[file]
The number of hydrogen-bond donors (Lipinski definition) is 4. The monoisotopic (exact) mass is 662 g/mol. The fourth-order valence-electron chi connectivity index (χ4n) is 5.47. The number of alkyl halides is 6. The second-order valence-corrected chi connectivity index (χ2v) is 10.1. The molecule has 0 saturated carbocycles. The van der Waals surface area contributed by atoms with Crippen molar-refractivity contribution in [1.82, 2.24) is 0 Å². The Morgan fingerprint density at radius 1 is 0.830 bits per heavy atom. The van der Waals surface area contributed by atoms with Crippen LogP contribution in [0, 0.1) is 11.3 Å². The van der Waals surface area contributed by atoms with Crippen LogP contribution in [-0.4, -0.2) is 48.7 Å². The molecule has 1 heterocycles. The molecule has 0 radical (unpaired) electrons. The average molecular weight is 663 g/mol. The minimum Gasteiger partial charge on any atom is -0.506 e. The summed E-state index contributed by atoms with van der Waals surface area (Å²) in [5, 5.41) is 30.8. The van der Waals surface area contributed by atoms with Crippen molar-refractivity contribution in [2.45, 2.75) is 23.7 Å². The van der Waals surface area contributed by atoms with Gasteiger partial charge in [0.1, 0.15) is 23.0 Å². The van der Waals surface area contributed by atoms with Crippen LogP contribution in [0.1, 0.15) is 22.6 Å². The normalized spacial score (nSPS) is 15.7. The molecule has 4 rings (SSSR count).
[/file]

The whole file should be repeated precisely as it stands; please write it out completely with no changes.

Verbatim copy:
The number of hydrogen-bond donors (Lipinski definition) is 4. The monoisotopic (exact) mass is 662 g/mol. The fourth-order valence-electron chi connectivity index (χ4n) is 5.47. The number of alkyl halides is 6. The second-order valence-corrected chi connectivity index (χ2v) is 10.1. The molecule has 0 saturated carbocycles. The van der Waals surface area contributed by atoms with Crippen molar-refractivity contribution in [1.82, 2.24) is 0 Å². The Morgan fingerprint density at radius 1 is 0.830 bits per heavy atom. The van der Waals surface area contributed by atoms with Crippen LogP contribution in [0, 0.1) is 11.3 Å². The van der Waals surface area contributed by atoms with Crippen LogP contribution in [-0.4, -0.2) is 48.7 Å². The molecule has 1 heterocycles. The molecule has 0 radical (unpaired) electrons. The average molecular weight is 663 g/mol. The minimum Gasteiger partial charge on any atom is -0.506 e. The summed E-state index contributed by atoms with van der Waals surface area (Å²) in [5, 5.41) is 30.8. The van der Waals surface area contributed by atoms with Crippen molar-refractivity contribution in [2.45, 2.75) is 23.7 Å². The van der Waals surface area contributed by atoms with Gasteiger partial charge in [0.1, 0.15) is 23.0 Å². The van der Waals surface area contributed by atoms with Crippen LogP contribution in [0.1, 0.15) is 22.6 Å². The normalized spacial score (nSPS) is 15.7. The molecule has 4 rings (SSSR count).